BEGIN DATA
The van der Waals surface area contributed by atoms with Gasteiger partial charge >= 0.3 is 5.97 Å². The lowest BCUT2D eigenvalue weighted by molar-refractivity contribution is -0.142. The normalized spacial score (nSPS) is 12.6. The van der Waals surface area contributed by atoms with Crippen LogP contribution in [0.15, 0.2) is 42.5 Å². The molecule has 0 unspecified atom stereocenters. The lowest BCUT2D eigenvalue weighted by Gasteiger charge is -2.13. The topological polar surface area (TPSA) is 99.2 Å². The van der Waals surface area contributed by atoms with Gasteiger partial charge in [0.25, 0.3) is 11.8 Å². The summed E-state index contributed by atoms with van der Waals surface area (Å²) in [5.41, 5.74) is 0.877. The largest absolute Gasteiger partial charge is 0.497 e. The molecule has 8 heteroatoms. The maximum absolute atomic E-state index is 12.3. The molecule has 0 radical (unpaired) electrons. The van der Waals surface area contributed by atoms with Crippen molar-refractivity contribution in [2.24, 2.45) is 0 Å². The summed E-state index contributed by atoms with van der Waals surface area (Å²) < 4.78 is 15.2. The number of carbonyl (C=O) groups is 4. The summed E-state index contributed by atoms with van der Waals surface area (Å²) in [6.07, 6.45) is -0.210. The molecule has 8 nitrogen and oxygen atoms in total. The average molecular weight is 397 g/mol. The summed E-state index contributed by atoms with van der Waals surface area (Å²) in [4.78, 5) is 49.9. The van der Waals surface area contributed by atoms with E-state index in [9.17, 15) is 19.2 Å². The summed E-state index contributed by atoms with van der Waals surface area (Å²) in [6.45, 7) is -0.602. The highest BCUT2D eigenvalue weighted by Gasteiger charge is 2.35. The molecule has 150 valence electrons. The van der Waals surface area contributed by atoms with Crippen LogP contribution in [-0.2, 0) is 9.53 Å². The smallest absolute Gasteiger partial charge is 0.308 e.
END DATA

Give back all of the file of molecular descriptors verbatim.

The van der Waals surface area contributed by atoms with Gasteiger partial charge >= 0.3 is 5.97 Å². The lowest BCUT2D eigenvalue weighted by molar-refractivity contribution is -0.142. The normalized spacial score (nSPS) is 12.6. The van der Waals surface area contributed by atoms with Crippen LogP contribution in [0.15, 0.2) is 42.5 Å². The molecule has 0 unspecified atom stereocenters. The lowest BCUT2D eigenvalue weighted by Gasteiger charge is -2.13. The topological polar surface area (TPSA) is 99.2 Å². The van der Waals surface area contributed by atoms with Gasteiger partial charge in [0.25, 0.3) is 11.8 Å². The summed E-state index contributed by atoms with van der Waals surface area (Å²) in [5.41, 5.74) is 0.877. The largest absolute Gasteiger partial charge is 0.497 e. The molecule has 8 heteroatoms. The maximum absolute atomic E-state index is 12.3. The molecule has 0 radical (unpaired) electrons. The van der Waals surface area contributed by atoms with Crippen molar-refractivity contribution in [2.24, 2.45) is 0 Å². The summed E-state index contributed by atoms with van der Waals surface area (Å²) < 4.78 is 15.2. The number of carbonyl (C=O) groups is 4. The summed E-state index contributed by atoms with van der Waals surface area (Å²) in [6.07, 6.45) is -0.210. The molecule has 8 nitrogen and oxygen atoms in total. The average molecular weight is 397 g/mol. The summed E-state index contributed by atoms with van der Waals surface area (Å²) in [4.78, 5) is 49.9. The van der Waals surface area contributed by atoms with E-state index in [9.17, 15) is 19.2 Å². The summed E-state index contributed by atoms with van der Waals surface area (Å²) in [6.45, 7) is -0.602. The highest BCUT2D eigenvalue weighted by Gasteiger charge is 2.35. The molecule has 150 valence electrons. The van der Waals surface area contributed by atoms with Crippen LogP contribution in [-0.2, 0) is 9.53 Å². The smallest absolute Gasteiger partial charge is 0.308 e.